A couple tips

Martial Artist get sick, have accidents, become disabled. This forum will focus on how these individuals cope with their condition while staying active in the martial arts and while living life to the fullest. Administered by Sensei Bill Bauknecht. He's been there and doing great! (You don't need to register in order to post here!)

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A couple tips

Postby Bill Bauknecht » Wed Sep 03, 2008 4:36 pm

Hello to all,
For the first time, my wife and I attended a Multiple Myeloma Seminar in Boston. This is a well organized seminar that moves around the country and the doctors are all specialist in myeloma cancer. The seminar is for patients and care givers. The reason we attended is because we have had little success in finding other long time survivors of this uncurable disease.
We won't be attending any others as this, like all web sites, is geared to help newer diagnosed patients. I did learn a couple things of interest which I decided to pass on. Even if you do not have cancer, like most, it has touched someone in your life. I will do a quick history of my case. Multiple Myeloma is describes as a rare blood and bone disease, uncurable but treatable. There are about 14,000 people diagnosed in the U.S. a year. The average life expectancy when I was diagnosed was 24-36 months. I was given as little as 3-15 months at the time since I was very involved by the time they found it. That was Feb. 16th, 1996. I have been very fortunate, I don't know why. The survival average is now, 34% make it to 5 yrs. I can get no history on the 34% after the 5 years. I'm sure there are a lot of long time survivors out there but I haven't been able to find them. My hospital in Boston has one lady who has survived over 4 years. I believe Geraldine Ferero is around 8 yrs. At the seminar there were over 60 myeloma people there. 5 of us had survived 10 years. I spoke to two, both 10 yr. survivors. What I learned more of is the info I want to pass on. The medication Bisphosphonates, which is a bone strenthening IV and it's long term use causing side effects. These drugs which I received are Aridia and Zometa. Very commonly used on cancer patients. I first received Aridia when I received my first bout of radiation back in 1996. Then I received it every month well after my bone marrow transplant in late 1996. This was a 4 hour injection. Then Zomta came out and it was found to be stronger and could be injected in about 25 minutes. I found this to much more convenient. After a while, they found that Zometa did more damage to the kidneys than Aredia so I was switched back and put on the 3 hr. injection. My kidneys continued to deteriorate so I was cut to getting it every 2 months and back to 4 hr. injections. Since my kidneys were hit with all the radiation, including full body radiation, they found that my kidneys fell into 4th stage failure and took me completely off the Aridia. I can't get anymore of these meds. I might mention that after long term use of the two meds., the original area, left pelvic bone and hip that were rotted and eaten away by a large tumor, have shown to be healthier and stronger. This was proven out by full body skeletal scans and other Xrays. So the meds do help. So one downer is if someone has kidney disease, they shouldn't be given these meds, or, they must be monitored regularly for more kidney damage. Another serious side to these meds, and I found out more about it at the seminar. I have a serious case of jaw bone disease. The oral surgeon called it bone shaling where bone spurs come through the gums and usually requires surgery. I was already diagnosed before the seminar and it got to me around 10 yrs after starting on these meds. At the seminar we found that it is now suggested to stop at 2 years if no active bone disease is present. Restart if new disease, (Myeloma is a blood and bone cancer) and they say 3 months between injections is an option. They didn't know this when I started. I have been lucky, they called off the surgery after prescribing a mouth wash which worked for me. I don't know how long but I will probably have surgery at some point. This interferes with eating and is very painful. So there are the facts as I know them both from experience and the seminar. There were only, I believe, two of us at the seminar with the jaw bone disease. Each of us had a yes, no, remote which let us respond to questions. Now to some better news. Many of us take Cholesterol lowering statins, e.g. Lipitor. Two important kidney saving counts are Cholesterol, under 100, and blood pressure. I take 40mg a day of Lipitor and three BP meds for blood pressure. All are working well for me. The good news, and I didn't know this, the Lipitor type drugs, called statins, are also good for healing bones, strengthening bones. This was good news to me since I have been off bones meds and cancer meds for getting close to 2 1/2 years. I do not think that these drugs are recommended for bone treatment, but, many of us are on cholesterol control and take these meds. This is a good side effect so it's something that can be passed on to folks who take statins.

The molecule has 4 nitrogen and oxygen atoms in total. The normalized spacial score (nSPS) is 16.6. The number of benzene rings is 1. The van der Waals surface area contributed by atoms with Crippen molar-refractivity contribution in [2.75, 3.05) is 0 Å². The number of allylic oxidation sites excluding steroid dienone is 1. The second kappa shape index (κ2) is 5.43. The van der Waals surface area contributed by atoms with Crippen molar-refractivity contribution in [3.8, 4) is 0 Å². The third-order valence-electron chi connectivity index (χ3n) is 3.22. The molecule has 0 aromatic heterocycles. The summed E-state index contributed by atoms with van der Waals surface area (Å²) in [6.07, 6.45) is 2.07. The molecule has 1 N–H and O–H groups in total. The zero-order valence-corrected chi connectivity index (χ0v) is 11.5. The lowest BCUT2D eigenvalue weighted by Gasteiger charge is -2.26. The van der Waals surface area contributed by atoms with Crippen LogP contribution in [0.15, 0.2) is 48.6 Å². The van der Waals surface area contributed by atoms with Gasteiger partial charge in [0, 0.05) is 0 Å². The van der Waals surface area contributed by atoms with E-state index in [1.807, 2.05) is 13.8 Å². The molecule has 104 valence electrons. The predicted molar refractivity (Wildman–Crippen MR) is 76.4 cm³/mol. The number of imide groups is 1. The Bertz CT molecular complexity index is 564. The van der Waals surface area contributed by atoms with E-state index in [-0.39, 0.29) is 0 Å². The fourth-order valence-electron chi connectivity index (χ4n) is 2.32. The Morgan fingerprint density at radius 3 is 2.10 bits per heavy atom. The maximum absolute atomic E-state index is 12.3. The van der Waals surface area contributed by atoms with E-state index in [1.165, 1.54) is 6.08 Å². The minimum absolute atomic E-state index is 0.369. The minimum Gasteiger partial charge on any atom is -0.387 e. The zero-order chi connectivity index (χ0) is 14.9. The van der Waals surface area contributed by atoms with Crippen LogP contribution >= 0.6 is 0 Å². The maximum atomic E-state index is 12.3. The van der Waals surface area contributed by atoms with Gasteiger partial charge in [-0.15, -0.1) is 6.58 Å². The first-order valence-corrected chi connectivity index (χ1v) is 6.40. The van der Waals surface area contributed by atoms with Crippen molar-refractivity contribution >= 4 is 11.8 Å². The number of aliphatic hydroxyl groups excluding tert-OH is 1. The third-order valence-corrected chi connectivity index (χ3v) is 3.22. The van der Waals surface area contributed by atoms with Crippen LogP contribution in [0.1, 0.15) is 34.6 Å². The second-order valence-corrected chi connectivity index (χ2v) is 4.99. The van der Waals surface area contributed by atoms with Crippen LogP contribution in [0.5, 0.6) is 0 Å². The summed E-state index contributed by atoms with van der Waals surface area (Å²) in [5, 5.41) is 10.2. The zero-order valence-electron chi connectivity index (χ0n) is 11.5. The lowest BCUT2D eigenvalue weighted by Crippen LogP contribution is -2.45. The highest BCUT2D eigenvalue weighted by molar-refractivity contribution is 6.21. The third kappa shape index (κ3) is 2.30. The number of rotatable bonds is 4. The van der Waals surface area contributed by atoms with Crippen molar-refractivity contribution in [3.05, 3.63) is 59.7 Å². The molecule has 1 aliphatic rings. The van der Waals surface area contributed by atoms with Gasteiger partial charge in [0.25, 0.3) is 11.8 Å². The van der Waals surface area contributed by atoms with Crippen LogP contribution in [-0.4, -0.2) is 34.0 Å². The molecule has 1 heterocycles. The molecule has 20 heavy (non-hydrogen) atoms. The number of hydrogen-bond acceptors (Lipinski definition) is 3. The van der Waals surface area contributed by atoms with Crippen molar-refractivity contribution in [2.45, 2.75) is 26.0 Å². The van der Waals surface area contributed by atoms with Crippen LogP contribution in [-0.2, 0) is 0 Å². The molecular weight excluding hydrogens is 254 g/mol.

That's it, I wanted to pass on this info. To my many friends who have inquired about my health, thank you, I am still doing what I can each day. I continue to play golf, teaching some Uechi and overall enjoying life to the best of my ability. I hope this info may be of some help to someone you know. Take care, stay healthy, and enjoy, life really is too short.
Thanks for taking the time,
Bill B.
Bill Bauknecht
Posts: 189
Joined: Tue Nov 10, 1998 6:01 am
Location: Falmouth, Ma.

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